Cleanliness Is Next to Godliness

Germs

A reasonable caution about the potential for infection in church is not to be mocked, but now that the use of hand sanitizers has become a quasi-sacramental rite in many congregations, the ancient sign of peace is omitted for fear of passing more than peace, and some people refuse to take communion from the hand of another (not to mention from a common cup or even by intinction), my inner mocker can no longer be constrained. People, people, really! Germs are not the enemy, antiseptic obsession is! (See The New York Times Magazine, May 19, 2013, “Some of My Best Friends Are Germs.”) Sigh. Knowing that I will convince no one who is otherwise persuaded on this matter, I share with you a Blessing and a Communion Prayer that you may freely make use of to ensure a sanitary worship experience for your congregations (originally written for a community service at Andover Newton during flu season).

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Blessing of the Holy Hand Sanitizers

 Holy One,

Thou art godliness indeed,

and cleanliness is next to Thee.

To Thee the ancient psalmist prayed

Wash me, Lord!

Sprinkle me with hyssop,

and I shall be cleansed of every stain.

We too come to Thee,

confident in Thy promise

to create in us pure hearts,

to keep us squeaky clean,

and to free us

from all who seek to do us harm,

bad microbes great and small.

Bless then, O Antiseptic One,

this your servant, Purell,

fruit of the Dow Chemical Company

and gift of germophobe deacons

whose concern for us

is second only to your own

and even more irrational.

As we share its sanitizing power,

grant that we may be

not only a clean people,

but also a more cautious people,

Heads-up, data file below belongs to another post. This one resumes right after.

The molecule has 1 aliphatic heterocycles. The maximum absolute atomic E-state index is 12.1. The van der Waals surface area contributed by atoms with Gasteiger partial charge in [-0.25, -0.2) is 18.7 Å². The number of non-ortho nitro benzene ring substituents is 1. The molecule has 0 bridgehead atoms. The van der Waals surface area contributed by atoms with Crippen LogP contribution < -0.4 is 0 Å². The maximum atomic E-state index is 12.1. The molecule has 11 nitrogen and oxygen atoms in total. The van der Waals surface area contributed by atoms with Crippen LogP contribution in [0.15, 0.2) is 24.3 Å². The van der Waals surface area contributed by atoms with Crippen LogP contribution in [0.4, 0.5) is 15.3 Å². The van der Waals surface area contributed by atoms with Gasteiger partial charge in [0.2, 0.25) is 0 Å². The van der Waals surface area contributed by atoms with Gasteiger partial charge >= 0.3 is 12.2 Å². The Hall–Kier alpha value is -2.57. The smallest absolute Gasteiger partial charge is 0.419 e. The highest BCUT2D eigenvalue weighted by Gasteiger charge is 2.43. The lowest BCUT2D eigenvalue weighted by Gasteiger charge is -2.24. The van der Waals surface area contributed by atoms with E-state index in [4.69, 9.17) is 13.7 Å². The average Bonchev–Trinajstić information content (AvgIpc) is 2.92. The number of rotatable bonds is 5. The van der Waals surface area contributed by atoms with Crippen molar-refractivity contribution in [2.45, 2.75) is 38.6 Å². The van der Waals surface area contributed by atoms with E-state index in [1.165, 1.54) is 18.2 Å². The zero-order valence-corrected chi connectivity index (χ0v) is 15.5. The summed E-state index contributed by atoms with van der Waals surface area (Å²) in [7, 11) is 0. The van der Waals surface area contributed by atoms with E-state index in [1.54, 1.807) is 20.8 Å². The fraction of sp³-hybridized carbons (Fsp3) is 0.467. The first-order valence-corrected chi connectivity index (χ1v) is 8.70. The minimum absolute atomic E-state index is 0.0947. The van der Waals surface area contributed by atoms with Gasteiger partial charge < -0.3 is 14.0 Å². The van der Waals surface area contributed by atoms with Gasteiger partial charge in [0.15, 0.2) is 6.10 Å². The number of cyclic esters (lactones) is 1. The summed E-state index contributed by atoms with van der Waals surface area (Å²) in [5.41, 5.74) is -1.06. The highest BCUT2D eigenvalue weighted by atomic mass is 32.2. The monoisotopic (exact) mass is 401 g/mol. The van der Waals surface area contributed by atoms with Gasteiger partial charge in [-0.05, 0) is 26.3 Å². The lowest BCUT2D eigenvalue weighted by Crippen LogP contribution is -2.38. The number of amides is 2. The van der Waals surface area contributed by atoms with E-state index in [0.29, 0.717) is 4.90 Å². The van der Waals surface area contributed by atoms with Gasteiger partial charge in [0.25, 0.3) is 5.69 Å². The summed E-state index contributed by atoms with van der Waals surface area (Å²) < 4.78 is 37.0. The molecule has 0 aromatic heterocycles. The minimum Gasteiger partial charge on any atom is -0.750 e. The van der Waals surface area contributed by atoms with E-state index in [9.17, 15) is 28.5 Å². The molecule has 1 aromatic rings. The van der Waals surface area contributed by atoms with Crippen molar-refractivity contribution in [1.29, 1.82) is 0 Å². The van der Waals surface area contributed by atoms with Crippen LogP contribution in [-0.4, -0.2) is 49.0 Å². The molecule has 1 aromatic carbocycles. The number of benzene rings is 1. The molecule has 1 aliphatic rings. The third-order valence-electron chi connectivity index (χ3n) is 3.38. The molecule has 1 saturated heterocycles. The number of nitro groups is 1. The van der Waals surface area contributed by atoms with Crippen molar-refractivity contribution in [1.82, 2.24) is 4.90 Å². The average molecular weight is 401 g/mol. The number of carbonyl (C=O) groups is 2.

more vigilant,

more on guard against germs,

and the contamination of bodies,

more afraid of the Other

and of one another,

now and forever. Amen.

 

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Communion Prayer, with Words of Institution

O God, dear Lord,

Jesus is Thy gift to us,

and we thank Thee for him

with all our hearts.

He said a lot of nice things about Thee,

and he told some terrific stories

about soft lambs and small children.

We like soft lambs and small children.

We are, however, a little disappointed in him.

Well, very disappointed,

if Thou must know the truth.

 We know it was not his fault

that when he was born

his parents showed poor judgment

by allowing dirty cows to breathe on him

and dirty shepherds to kiss him.

But when he grew up and became an adult,

he made some poor choices of his own.

 He was not careful about whom he ate with.

He did not wash his hands

or make anyone else wash theirs.

And he even put bread

in the smelly hand of his own betrayer.

What was that about?

That night before he died?

When he took bread and thanked Thee

and called the bread his body?

We do not like to talk about bodies

or acknowledge in church that we have one—

for bodies are kind of icky

when you get right down to it.

(By the way, did you notice?

He handled that bread,

without tongs or gloves.)

 And what was that about,

when he took the cup and called it his blood—

which is a yucky thing to say under any circumstances—

and had them drink it,

from the same cup,

without a napkin?

(He even said,

Do this in memory of me!

And so we were stuck with it.)

Anyway, dear Lord,

we want Thee to know,

as we gather around this table,

leaving ample personal space,

that we don’t hold it against him;

but, no offense and with all due respect,

we really couldn’t let it go.

Thou wouldst not expect us to,

wouldst Thou?

No, of course not;

so we have taken care of it.

We have corrected his deficiencies.

We have tightened up.

We wash our hands.

And just to be doubly sure

that no one worries about germs,

distracting them from the pure worship of Thee,

we have decided that it isn’t really food we’re sharing

but a holy token

that vaguely reminds us of food

come down out of a gleaming stainless steel kitchen

in heaven from you.

And we barely touch it,

let alone slurp or chew.

It will do Thy heart good, we are sure,

that as meals go,

this one is teensy,

and it does not often make us glad.

And we offer it only to our own,

to those we have vetted,

who are wearing ties,

who never clear their throats,

who have showered,

and who manage to look good in the artificial light

of most of our sanctuaries.

For this satisfying solution,

and for all your blessings,

we who stand before you

with clean hands and antiseptic hearts,

offer thanks and praise to Thee,

to whose godliness our cleanliness is next,

now and forever. Amen.

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